For his part, Joyce says he’s put in the work in and he expects a “strong vote” come election day. “Obviously in any campaign you meet people who like you and you meet people who dislike you, that is democracy,” he said in an email. “But whether they like me or not they believe I have worked hard for them.”
Yet there are rumblings that this poll could be closer than it appears on the surface. A (small and imperfect) exit poll from a local “meet the candidates” event in Tamworth put Joyce ahead on 46%, with Blakester following on 43%. A similar forum in Armidale was far more favourable to the independent, giving Blakester more than 97 of 153 votes, while Joyce took just 31. Those polls, small samples cast by the politically-invested, hardly represent the broader voting trends of the electorate, but they nonetheless give pause.
What’s in a name
In a community where it’s not uncommon for locals to start tracing back your relatives through your surname, Blakester is unique. His surname is a blend of his original name (Foster) and that of his former wife (Blakeney). Along with their teenage daughter, they’re the only three people with the name.
At this point in the election, name recognition is his biggest challenge. He said community members might well be aware of one of his local projects, but they won’t know who he is.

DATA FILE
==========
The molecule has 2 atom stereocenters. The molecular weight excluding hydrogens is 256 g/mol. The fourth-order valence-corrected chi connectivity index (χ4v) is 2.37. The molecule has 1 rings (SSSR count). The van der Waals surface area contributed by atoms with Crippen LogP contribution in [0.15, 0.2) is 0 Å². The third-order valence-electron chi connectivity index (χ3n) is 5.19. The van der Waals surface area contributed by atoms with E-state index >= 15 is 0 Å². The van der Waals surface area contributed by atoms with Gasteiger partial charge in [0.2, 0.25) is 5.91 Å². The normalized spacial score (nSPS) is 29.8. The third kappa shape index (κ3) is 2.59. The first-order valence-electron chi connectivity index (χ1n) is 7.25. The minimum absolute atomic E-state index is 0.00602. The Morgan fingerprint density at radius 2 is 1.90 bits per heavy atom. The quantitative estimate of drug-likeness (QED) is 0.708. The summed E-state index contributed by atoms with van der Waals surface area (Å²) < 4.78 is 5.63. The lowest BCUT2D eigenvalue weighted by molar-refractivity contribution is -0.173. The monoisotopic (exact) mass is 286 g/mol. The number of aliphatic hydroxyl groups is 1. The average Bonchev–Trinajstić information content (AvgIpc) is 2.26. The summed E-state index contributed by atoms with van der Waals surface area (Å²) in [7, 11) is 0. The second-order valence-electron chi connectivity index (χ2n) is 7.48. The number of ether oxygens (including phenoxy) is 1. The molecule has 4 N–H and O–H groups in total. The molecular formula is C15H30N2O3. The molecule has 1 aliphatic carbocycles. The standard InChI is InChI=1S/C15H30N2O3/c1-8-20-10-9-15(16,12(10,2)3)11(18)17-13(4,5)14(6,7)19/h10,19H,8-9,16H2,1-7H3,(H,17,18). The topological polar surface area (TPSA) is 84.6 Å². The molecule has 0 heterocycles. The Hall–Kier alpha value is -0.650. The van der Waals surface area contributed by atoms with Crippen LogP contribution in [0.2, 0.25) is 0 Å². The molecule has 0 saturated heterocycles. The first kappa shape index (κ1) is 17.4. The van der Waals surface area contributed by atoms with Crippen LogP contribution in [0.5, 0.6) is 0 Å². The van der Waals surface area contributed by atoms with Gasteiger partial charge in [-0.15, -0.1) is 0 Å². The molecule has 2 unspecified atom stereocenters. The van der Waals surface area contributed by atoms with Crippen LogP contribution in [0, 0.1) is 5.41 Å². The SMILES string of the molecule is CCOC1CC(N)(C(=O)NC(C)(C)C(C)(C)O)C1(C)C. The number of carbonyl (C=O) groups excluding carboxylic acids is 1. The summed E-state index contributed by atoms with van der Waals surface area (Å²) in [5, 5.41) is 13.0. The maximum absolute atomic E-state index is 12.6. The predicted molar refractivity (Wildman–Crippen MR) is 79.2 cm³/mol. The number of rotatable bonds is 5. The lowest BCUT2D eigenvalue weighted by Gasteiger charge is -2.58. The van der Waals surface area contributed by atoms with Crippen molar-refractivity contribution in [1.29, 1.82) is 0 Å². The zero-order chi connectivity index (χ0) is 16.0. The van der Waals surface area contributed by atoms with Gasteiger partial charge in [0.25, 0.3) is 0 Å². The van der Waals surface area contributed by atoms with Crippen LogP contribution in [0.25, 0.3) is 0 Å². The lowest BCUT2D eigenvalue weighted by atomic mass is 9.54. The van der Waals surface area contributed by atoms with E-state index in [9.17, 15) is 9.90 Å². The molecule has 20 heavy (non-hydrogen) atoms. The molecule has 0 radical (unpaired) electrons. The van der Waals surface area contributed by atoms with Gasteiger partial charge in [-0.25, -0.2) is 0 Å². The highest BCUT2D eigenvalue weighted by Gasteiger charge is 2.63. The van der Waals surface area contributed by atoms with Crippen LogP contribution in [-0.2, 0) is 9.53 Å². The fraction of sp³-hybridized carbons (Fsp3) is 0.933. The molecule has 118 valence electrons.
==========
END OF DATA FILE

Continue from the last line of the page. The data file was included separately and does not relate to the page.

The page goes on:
“I’m as uncomfortable as all get out that it’s my face and my name,” he said. He says he’s no “rock star”.
Ego, the cult of personality politics and the rise of populism is something he’s trying to shun. When he talks about his candidacy, he says “we”, not “I”.
His work has spanned Indigenous issues, the disability sector and the environment. His key strengths, he said, are in good governance, strategising, collaboration and facilitation. He wants to see more “direct democracy”, like a nation-wide poll on climate change.
“One of the policies we’re advocating is a plebiscite for national legislation to achieve the Paris 1.5 degree target,” he said.
Blakester was born in Sydney but highlights his local credentials as a “fifth generation New Englander”, with his parents hailing from Gunnedah and Werris Creek. He studied accounting and law at UNSW before becoming a financial director at Greenpeace. He went on to be the CEO at NAPCAN, a peak child abuse prevention body.
Blakester relocated to the New England area thirteen years ago, where he began Starfish — a charity with a focus on sustainability and working with rural communities to establish renewable energy projects. He now resides outside Uralla, in a mudbrick home on eight acres of bush and wetland.
Windsor’s tick of approval
Blakester describes his scramble for recognition ahead of election day as a game of snakes and ladders. One of the biggest “ladders” of his campaign was Tony Windsor’s public endorsement.